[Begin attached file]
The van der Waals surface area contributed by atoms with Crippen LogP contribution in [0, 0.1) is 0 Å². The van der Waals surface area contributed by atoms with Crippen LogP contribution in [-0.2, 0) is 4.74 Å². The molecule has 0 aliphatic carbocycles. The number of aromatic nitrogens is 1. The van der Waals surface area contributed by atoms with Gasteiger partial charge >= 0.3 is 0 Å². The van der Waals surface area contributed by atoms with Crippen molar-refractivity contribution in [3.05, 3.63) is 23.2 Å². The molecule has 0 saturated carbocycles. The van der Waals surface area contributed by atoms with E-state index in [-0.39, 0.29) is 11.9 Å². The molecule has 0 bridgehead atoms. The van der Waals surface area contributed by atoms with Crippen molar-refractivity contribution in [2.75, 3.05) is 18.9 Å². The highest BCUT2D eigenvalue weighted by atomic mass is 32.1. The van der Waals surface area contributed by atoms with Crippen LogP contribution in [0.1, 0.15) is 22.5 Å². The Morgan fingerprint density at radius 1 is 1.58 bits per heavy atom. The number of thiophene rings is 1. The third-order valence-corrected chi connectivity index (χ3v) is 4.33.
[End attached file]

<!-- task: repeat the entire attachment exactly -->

The van der Waals surface area contributed by atoms with Crippen LogP contribution in [0, 0.1) is 0 Å². The van der Waals surface area contributed by atoms with Crippen LogP contribution in [-0.2, 0) is 4.74 Å². The molecule has 0 aliphatic carbocycles. The number of aromatic nitrogens is 1. The van der Waals surface area contributed by atoms with Gasteiger partial charge >= 0.3 is 0 Å². The van der Waals surface area contributed by atoms with Crippen molar-refractivity contribution in [3.05, 3.63) is 23.2 Å². The molecule has 0 saturated carbocycles. The van der Waals surface area contributed by atoms with E-state index in [-0.39, 0.29) is 11.9 Å². The molecule has 0 bridgehead atoms. The van der Waals surface area contributed by atoms with Crippen molar-refractivity contribution in [2.75, 3.05) is 18.9 Å². The highest BCUT2D eigenvalue weighted by atomic mass is 32.1. The van der Waals surface area contributed by atoms with Crippen LogP contribution in [0.1, 0.15) is 22.5 Å². The Morgan fingerprint density at radius 1 is 1.58 bits per heavy atom. The number of thiophene rings is 1. The third-order valence-corrected chi connectivity index (χ3v) is 4.33.